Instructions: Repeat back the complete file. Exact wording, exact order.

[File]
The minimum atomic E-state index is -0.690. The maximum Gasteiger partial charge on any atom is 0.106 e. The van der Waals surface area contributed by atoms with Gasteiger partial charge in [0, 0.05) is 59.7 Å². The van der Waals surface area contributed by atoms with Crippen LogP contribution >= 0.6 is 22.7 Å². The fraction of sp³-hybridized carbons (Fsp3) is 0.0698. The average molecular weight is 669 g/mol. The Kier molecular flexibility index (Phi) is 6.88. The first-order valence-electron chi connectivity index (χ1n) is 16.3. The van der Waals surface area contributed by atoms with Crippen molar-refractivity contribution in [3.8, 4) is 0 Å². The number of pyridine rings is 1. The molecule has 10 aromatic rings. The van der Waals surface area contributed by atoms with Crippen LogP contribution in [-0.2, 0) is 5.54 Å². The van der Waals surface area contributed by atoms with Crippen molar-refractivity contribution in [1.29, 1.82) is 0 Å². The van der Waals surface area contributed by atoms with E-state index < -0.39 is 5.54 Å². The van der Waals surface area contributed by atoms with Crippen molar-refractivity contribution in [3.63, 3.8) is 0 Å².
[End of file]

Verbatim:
The minimum atomic E-state index is -0.690. The maximum Gasteiger partial charge on any atom is 0.106 e. The van der Waals surface area contributed by atoms with Gasteiger partial charge in [0, 0.05) is 59.7 Å². The van der Waals surface area contributed by atoms with Crippen LogP contribution >= 0.6 is 22.7 Å². The fraction of sp³-hybridized carbons (Fsp3) is 0.0698. The average molecular weight is 669 g/mol. The Kier molecular flexibility index (Phi) is 6.88. The first-order valence-electron chi connectivity index (χ1n) is 16.3. The van der Waals surface area contributed by atoms with Crippen molar-refractivity contribution in [3.8, 4) is 0 Å². The number of pyridine rings is 1. The molecule has 10 aromatic rings. The van der Waals surface area contributed by atoms with Crippen LogP contribution in [-0.2, 0) is 5.54 Å². The van der Waals surface area contributed by atoms with Crippen molar-refractivity contribution in [1.29, 1.82) is 0 Å². The van der Waals surface area contributed by atoms with E-state index < -0.39 is 5.54 Å². The van der Waals surface area contributed by atoms with Crippen molar-refractivity contribution in [3.63, 3.8) is 0 Å².